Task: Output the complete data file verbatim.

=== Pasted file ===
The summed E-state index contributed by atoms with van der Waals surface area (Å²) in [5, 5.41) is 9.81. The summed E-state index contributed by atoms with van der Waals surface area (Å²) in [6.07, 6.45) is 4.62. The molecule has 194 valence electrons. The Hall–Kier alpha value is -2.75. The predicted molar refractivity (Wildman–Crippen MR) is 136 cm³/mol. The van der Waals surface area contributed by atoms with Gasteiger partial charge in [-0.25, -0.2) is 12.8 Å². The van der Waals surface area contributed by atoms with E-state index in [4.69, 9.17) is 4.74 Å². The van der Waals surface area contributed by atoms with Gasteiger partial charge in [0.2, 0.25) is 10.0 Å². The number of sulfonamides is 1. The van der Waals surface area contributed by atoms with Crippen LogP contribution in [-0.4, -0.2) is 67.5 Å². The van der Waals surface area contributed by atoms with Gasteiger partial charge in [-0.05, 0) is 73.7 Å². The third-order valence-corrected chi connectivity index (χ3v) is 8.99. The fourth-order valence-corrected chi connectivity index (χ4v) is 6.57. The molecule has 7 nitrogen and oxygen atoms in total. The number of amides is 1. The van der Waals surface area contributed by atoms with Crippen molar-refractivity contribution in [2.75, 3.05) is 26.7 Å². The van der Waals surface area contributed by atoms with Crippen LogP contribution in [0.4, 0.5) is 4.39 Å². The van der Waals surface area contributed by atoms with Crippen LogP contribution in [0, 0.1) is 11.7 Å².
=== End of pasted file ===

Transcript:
The summed E-state index contributed by atoms with van der Waals surface area (Å²) in [5, 5.41) is 9.81. The summed E-state index contributed by atoms with van der Waals surface area (Å²) in [6.07, 6.45) is 4.62. The molecule has 194 valence electrons. The Hall–Kier alpha value is -2.75. The predicted molar refractivity (Wildman–Crippen MR) is 136 cm³/mol. The van der Waals surface area contributed by atoms with Gasteiger partial charge in [-0.25, -0.2) is 12.8 Å². The van der Waals surface area contributed by atoms with E-state index in [4.69, 9.17) is 4.74 Å². The van der Waals surface area contributed by atoms with Gasteiger partial charge in [0.2, 0.25) is 10.0 Å². The number of sulfonamides is 1. The van der Waals surface area contributed by atoms with Crippen LogP contribution in [-0.4, -0.2) is 67.5 Å². The van der Waals surface area contributed by atoms with Gasteiger partial charge in [-0.05, 0) is 73.7 Å². The third-order valence-corrected chi connectivity index (χ3v) is 8.99. The fourth-order valence-corrected chi connectivity index (χ4v) is 6.57. The molecule has 7 nitrogen and oxygen atoms in total. The number of amides is 1. The van der Waals surface area contributed by atoms with Crippen molar-refractivity contribution in [2.75, 3.05) is 26.7 Å². The van der Waals surface area contributed by atoms with Crippen LogP contribution in [0.4, 0.5) is 4.39 Å². The van der Waals surface area contributed by atoms with Crippen LogP contribution in [0, 0.1) is 11.7 Å².